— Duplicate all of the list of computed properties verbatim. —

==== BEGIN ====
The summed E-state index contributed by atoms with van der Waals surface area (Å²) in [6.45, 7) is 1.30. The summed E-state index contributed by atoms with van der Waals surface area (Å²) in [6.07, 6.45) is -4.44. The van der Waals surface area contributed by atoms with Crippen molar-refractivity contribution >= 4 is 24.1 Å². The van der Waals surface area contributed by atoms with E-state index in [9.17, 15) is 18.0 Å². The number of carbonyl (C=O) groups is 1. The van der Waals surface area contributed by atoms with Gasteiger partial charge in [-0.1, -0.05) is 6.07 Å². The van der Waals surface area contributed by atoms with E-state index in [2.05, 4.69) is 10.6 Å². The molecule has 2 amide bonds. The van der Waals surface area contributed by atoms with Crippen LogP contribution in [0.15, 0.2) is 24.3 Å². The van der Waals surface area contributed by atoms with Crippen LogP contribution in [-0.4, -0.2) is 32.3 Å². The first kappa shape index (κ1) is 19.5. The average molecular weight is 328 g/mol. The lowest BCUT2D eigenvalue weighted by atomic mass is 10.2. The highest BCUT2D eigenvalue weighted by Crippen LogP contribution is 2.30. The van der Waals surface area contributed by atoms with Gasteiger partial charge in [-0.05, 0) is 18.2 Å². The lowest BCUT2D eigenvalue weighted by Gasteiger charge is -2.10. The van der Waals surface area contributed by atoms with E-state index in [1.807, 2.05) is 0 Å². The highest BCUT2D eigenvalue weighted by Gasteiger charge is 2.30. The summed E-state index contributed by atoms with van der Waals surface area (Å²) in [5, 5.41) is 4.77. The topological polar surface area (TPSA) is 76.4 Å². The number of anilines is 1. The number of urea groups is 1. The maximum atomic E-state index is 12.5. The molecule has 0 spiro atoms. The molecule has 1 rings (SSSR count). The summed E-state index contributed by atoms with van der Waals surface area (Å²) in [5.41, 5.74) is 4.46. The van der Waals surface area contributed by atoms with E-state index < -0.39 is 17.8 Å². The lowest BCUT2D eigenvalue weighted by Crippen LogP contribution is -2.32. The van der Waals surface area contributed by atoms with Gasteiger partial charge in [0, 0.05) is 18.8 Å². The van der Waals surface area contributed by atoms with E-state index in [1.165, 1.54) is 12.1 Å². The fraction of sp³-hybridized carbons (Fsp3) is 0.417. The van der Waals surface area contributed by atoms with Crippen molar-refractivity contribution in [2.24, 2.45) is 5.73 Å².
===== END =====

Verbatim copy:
The summed E-state index contributed by atoms with van der Waals surface area (Å²) in [6.45, 7) is 1.30. The summed E-state index contributed by atoms with van der Waals surface area (Å²) in [6.07, 6.45) is -4.44. The van der Waals surface area contributed by atoms with Crippen molar-refractivity contribution >= 4 is 24.1 Å². The van der Waals surface area contributed by atoms with E-state index in [9.17, 15) is 18.0 Å². The number of carbonyl (C=O) groups is 1. The van der Waals surface area contributed by atoms with Gasteiger partial charge in [-0.1, -0.05) is 6.07 Å². The van der Waals surface area contributed by atoms with E-state index in [2.05, 4.69) is 10.6 Å². The molecule has 2 amide bonds. The van der Waals surface area contributed by atoms with Crippen LogP contribution in [0.15, 0.2) is 24.3 Å². The van der Waals surface area contributed by atoms with Crippen LogP contribution in [-0.4, -0.2) is 32.3 Å². The first kappa shape index (κ1) is 19.5. The average molecular weight is 328 g/mol. The lowest BCUT2D eigenvalue weighted by atomic mass is 10.2. The highest BCUT2D eigenvalue weighted by Crippen LogP contribution is 2.30. The van der Waals surface area contributed by atoms with Gasteiger partial charge in [-0.05, 0) is 18.2 Å². The lowest BCUT2D eigenvalue weighted by Gasteiger charge is -2.10. The van der Waals surface area contributed by atoms with E-state index in [1.807, 2.05) is 0 Å². The highest BCUT2D eigenvalue weighted by Gasteiger charge is 2.30. The summed E-state index contributed by atoms with van der Waals surface area (Å²) in [5, 5.41) is 4.77. The topological polar surface area (TPSA) is 76.4 Å². The number of anilines is 1. The number of urea groups is 1. The maximum atomic E-state index is 12.5. The molecule has 0 spiro atoms. The molecule has 1 rings (SSSR count). The summed E-state index contributed by atoms with van der Waals surface area (Å²) in [5.41, 5.74) is 4.46. The van der Waals surface area contributed by atoms with E-state index < -0.39 is 17.8 Å². The lowest BCUT2D eigenvalue weighted by Crippen LogP contribution is -2.32. The van der Waals surface area contributed by atoms with Gasteiger partial charge in [0, 0.05) is 18.8 Å². The van der Waals surface area contributed by atoms with E-state index in [1.165, 1.54) is 12.1 Å². The fraction of sp³-hybridized carbons (Fsp3) is 0.417. The van der Waals surface area contributed by atoms with Crippen molar-refractivity contribution in [2.24, 2.45) is 5.73 Å².